Why it shouldn’t happen to a guide…

Once upon a time there was a birder who…

Birding in a group

Birding in a group with a guide


Now, I’ll try to be nice about this all. After all, the vast majority of clients and visitors are a pleasure to be with and to guide, and those very few who break the protocol are not likely to pay much attention to my postulations. Nevertheless. 

There are certain things which are better not to do when out in the field as part of a group with a guide.

1. Walk in front of the guide continuously when looking for birds. You may well have good eyesight and hearing and be capable of identifying the birds and pointing them out to other people. That’s something the guide does, it’s his or her professional occupation. Taking the reins in this way without a nod from the guide is like a student standing up in front of the class and saying “Hey, I know this lesson”, walking to the front, and commandeering the blackboard from the teacher.

The guide, however, usually knows more than that: he* will have a good idea if a certain bird seen flying away is worth pointing out (some people might not be fast enough to get on to it; the bird may be about to disappear in two seconds, there may be better chances with better views later on, etc); he may be planning to draw the group’s attention to something more interesting; your approach may scare some of the birds the group was hoping to encounter.

2. Slam the doors when exiting the vehicle. If the guide has had the skill and fortune to stop the vehicle at a distance from an interesting bird and considers that the best option for the group is to get out for everyone to get good views please don’t slam the doors! Bim! Bam! And the bird has flown.

3. Spend forever fiddling with your stuff every time the group exits the vehicle. The group can only move as fast as its slowest member. Not only that, the group is temporarily guideless while he is waiting for you to get your stuff together so he can lock the vehicle and turn his attention to helping everyone see the bird. If a quick exit may be called for and your stuff is in the backpack – take it out beforehand or just grab the backpack.

4. Ignore the guide’s indications when he’s pointing out a bird that you can’t see. A bird in a bush can be still or moving, but is usually pretty small. As a guide I’ve had some people who will strain their eyes trying to spot the bird in a well-indicated bush, wobbling their heads like a Burrowing Owl, without raising their binoculars, despite urging them to do so. So, please, when the guide says “raise your binoculars” understand that he’s giving you good advice, and do so.

Guide and birder

Look! Over there! the guide indicates, and the birder looks.

5. On a more humorous note, “12 o’clock” is the view in front of the van, and not in front of you when you are looking out the side window!

6. If the guide is looking, pointing or giving verbal indications then make the effort to listen and to look in the same direction as he is pointing (you’d be surprised!).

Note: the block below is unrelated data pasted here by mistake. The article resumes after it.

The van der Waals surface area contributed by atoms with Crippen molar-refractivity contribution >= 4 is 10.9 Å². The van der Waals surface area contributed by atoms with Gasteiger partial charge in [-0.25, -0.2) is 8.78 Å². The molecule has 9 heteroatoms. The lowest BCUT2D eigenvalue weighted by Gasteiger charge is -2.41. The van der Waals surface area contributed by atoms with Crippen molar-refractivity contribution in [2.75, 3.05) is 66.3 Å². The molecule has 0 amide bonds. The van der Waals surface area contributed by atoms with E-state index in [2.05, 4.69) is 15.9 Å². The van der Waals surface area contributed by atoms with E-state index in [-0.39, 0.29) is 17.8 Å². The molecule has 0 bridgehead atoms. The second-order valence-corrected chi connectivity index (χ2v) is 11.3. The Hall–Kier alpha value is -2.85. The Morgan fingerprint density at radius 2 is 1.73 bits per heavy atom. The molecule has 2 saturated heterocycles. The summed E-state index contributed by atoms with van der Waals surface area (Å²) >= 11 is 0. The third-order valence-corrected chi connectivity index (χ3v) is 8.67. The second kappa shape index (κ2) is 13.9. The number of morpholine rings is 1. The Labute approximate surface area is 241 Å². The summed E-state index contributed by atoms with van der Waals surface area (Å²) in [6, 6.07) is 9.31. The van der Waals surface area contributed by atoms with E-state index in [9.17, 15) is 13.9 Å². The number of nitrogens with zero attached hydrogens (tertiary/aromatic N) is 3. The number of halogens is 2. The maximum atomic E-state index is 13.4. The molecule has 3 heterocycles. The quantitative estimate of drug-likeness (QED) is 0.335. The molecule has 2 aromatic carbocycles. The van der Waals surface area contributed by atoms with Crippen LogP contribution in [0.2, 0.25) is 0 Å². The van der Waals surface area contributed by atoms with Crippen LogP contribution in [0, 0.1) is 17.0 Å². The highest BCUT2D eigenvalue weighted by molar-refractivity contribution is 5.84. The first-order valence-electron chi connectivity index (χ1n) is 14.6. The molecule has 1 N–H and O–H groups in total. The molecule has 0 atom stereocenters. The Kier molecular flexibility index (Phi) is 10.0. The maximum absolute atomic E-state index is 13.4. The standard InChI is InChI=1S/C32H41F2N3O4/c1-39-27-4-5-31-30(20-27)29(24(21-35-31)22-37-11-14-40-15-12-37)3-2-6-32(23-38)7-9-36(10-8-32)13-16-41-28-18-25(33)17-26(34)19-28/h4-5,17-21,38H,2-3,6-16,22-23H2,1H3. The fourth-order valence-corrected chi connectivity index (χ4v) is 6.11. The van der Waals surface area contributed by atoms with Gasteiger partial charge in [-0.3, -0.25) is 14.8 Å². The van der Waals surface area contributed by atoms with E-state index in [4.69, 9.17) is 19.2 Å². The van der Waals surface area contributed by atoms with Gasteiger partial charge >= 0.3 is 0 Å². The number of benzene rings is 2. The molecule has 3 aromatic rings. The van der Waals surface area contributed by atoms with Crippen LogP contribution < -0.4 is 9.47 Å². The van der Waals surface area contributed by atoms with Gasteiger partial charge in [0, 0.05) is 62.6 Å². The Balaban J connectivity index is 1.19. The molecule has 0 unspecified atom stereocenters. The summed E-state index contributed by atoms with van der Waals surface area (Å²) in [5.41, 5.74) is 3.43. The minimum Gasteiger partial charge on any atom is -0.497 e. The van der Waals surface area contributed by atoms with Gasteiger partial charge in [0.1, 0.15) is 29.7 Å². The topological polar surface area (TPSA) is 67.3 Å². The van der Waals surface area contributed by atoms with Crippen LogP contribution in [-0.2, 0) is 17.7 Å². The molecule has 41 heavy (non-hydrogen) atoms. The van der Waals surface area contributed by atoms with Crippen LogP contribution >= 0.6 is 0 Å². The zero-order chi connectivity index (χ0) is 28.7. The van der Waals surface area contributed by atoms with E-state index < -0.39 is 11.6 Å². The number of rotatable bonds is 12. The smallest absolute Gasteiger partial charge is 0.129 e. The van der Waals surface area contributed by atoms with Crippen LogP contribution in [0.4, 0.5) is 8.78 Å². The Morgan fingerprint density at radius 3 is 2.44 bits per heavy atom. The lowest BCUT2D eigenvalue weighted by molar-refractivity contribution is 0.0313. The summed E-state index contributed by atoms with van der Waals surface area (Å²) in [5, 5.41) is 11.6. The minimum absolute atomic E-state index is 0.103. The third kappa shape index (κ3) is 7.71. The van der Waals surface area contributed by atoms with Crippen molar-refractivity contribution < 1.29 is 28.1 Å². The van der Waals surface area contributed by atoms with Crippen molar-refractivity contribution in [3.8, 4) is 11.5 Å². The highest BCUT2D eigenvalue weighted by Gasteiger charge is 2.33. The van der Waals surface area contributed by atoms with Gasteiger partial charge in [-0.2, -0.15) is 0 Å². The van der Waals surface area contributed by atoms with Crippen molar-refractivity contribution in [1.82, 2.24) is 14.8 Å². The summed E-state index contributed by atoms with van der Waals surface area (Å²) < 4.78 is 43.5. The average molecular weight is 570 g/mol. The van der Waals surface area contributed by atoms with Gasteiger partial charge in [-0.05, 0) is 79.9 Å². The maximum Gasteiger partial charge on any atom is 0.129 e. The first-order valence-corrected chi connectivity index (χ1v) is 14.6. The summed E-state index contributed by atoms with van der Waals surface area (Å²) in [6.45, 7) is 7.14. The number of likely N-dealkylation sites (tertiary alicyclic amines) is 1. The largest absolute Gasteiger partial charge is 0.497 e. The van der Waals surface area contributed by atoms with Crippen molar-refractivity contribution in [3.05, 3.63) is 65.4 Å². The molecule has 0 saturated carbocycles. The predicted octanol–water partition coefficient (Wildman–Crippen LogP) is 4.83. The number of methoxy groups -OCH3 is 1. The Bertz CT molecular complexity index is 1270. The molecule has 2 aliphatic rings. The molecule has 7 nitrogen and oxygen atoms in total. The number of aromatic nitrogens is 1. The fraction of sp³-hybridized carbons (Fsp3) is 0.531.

7. If there’s a queue behind you for a look at the bird in the guide’s scope please give some kind of indication if you can’t actually see the bird. People peering down the scope for a minute or more, and saying nothing because they see nothing can be quite frustrating! If you inform the guide that you cannot see the bird then he will be in a position to do something about it.

8. Put your eye to the scope, not your hand! You can’t see anything through the scope with your hand, and you may jog it out of place.

9. Make sure that you drink enough water. In Spain the most common field ailments suffered by visitors tend to derive from dehydration.

10. Please keep rustling of cagoules and the like to a minimum! This is especially important when the guide is trying to locate a bird through listening for its call or song.

11. While you’re free to dress as you like in the field, and nobody expects you to wear full camouflage gear on a normal birding tour, do you really need to wear a dazzling white shirt or blouse every day?

12. When at close range to a bird it is best to avoid rapid movements (ie raise your binoculars slowly) and, in particular, marked pointing. A bird can tell when it’s the centre of attention, and it usually won’t like it.

13. If your guide tells you that it’s perfectly safe to drink the tap water, and if you normally drink the tap water back home in Oregon or Hampshire or wherever you live, then believe him.

14. Do let it be known to the guide if you are in dire need of a convenience stop. In Spain a toilet break is often synonymous with a coffee break, so he won’t mind!

15. My own particular sin: I have been known to “shush” people when I hear or see something exciting, sometimes without the proper decorum. Please overlook this, don’t get offended, as it’s the bird that comes first on such occasions!

16. I once asked the only lady in a group of 4 clients if she could run back to the vehicle and grab the scope while I kept eyes on a bird we were all interested in seeing. It probably occurred to her to think “why me?”, and let me tell you this: she was the youngest and the fittest of the group, that’s why. There is no room on our tours for racial or sexual discrimination of any kind, and thankfully it is something I have rarely encountered on a bird tour.

Summer birding

Birding in a group with a guide in the summer

* Can I just use “he” to make things simpler, on the understanding that there are both male and female guides, please?

That all being said, the vast majority of you have got things pretty much under control. Well done, and thanks!

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